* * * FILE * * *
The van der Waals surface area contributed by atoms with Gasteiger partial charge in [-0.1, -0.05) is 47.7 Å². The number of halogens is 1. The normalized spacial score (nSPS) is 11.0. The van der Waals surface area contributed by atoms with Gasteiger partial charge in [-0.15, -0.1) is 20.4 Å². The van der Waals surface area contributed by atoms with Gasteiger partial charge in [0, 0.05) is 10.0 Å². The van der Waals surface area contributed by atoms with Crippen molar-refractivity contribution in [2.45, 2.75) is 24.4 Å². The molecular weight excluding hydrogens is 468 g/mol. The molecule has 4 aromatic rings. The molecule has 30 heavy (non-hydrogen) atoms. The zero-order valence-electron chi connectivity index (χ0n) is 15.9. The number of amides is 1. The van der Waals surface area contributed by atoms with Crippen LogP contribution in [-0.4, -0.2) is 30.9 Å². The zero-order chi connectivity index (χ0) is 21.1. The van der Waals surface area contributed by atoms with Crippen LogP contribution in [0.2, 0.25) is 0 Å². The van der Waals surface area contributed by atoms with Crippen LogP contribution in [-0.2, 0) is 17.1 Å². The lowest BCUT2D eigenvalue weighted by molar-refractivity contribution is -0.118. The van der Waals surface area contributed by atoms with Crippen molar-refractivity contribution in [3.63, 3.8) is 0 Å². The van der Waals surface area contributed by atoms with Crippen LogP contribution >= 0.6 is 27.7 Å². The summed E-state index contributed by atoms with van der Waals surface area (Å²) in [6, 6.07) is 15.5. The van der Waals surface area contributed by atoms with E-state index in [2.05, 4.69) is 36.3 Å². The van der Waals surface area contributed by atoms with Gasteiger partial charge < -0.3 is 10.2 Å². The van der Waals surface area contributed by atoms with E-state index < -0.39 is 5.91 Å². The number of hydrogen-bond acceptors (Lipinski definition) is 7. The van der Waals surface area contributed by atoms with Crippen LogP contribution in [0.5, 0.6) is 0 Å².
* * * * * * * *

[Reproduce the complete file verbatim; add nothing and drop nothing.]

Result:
The van der Waals surface area contributed by atoms with Gasteiger partial charge in [-0.1, -0.05) is 47.7 Å². The number of halogens is 1. The normalized spacial score (nSPS) is 11.0. The van der Waals surface area contributed by atoms with Gasteiger partial charge in [-0.15, -0.1) is 20.4 Å². The van der Waals surface area contributed by atoms with Gasteiger partial charge in [0, 0.05) is 10.0 Å². The van der Waals surface area contributed by atoms with Crippen molar-refractivity contribution in [2.45, 2.75) is 24.4 Å². The molecular weight excluding hydrogens is 468 g/mol. The molecule has 4 aromatic rings. The molecule has 30 heavy (non-hydrogen) atoms. The zero-order valence-electron chi connectivity index (χ0n) is 15.9. The number of amides is 1. The van der Waals surface area contributed by atoms with Crippen LogP contribution in [-0.4, -0.2) is 30.9 Å². The zero-order chi connectivity index (χ0) is 21.1. The van der Waals surface area contributed by atoms with Crippen LogP contribution in [0.2, 0.25) is 0 Å². The van der Waals surface area contributed by atoms with Crippen LogP contribution in [-0.2, 0) is 17.1 Å². The lowest BCUT2D eigenvalue weighted by molar-refractivity contribution is -0.118. The van der Waals surface area contributed by atoms with Crippen molar-refractivity contribution in [3.63, 3.8) is 0 Å². The van der Waals surface area contributed by atoms with Crippen LogP contribution >= 0.6 is 27.7 Å². The summed E-state index contributed by atoms with van der Waals surface area (Å²) in [6, 6.07) is 15.5. The van der Waals surface area contributed by atoms with E-state index in [2.05, 4.69) is 36.3 Å². The van der Waals surface area contributed by atoms with Gasteiger partial charge < -0.3 is 10.2 Å². The van der Waals surface area contributed by atoms with E-state index < -0.39 is 5.91 Å². The number of hydrogen-bond acceptors (Lipinski definition) is 7. The van der Waals surface area contributed by atoms with Crippen LogP contribution in [0.5, 0.6) is 0 Å².